Chinese telecoms giant ZTE (HKG:0763) faced yet more bad news on Friday, after its shares fell by a further 11 percent on the Hong Kong market.
The company have seen $4 billion wiped off its market value over the past three days, after the group resumed trading following a two month suspension.
US President Donald Trump declared war on the company after it was found to have traded illegally with Iran, flying in the face of US sanctions. It then faced a ban on trading with US suppliers, which Trump recently agreed to lift. US Congress and the White House are currently in the midst of deciding what action to take going forward.
This could be a major problem for the telecoms company, which employs 75,000 people and once had a market cap of $20 billion, as well as for Chinese industry as a whole. Trump is set to unveil an initial tariff list later this week, which may well target $50 billion of Chinese goods on Friday and spark concerns of a full-blown trade war.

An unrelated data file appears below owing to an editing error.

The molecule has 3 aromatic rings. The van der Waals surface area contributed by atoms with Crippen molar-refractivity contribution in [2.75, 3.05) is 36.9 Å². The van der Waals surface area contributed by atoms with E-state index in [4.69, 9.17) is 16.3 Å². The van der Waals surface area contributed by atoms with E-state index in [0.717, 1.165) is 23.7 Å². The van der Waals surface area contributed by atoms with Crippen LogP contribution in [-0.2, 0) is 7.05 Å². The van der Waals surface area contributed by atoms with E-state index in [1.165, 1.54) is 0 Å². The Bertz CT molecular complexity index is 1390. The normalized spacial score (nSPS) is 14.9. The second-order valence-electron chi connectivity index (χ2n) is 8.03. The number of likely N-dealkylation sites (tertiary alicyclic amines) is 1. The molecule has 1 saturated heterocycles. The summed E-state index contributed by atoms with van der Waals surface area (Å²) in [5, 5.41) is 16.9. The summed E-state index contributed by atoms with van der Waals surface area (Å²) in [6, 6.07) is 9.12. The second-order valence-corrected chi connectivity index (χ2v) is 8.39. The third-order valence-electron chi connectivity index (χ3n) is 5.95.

ZTE has already agreed to pay the US a $1bn penalty and replace its management board. ZTE has a dual listing and shares have fallen 10 percent on the Shenzhen market, the maximum possible for them to fall on that market in one day.
Shares in the group fell 39 percent in Hong Kong when it resumed trading earlier this week, and have continued to fall since.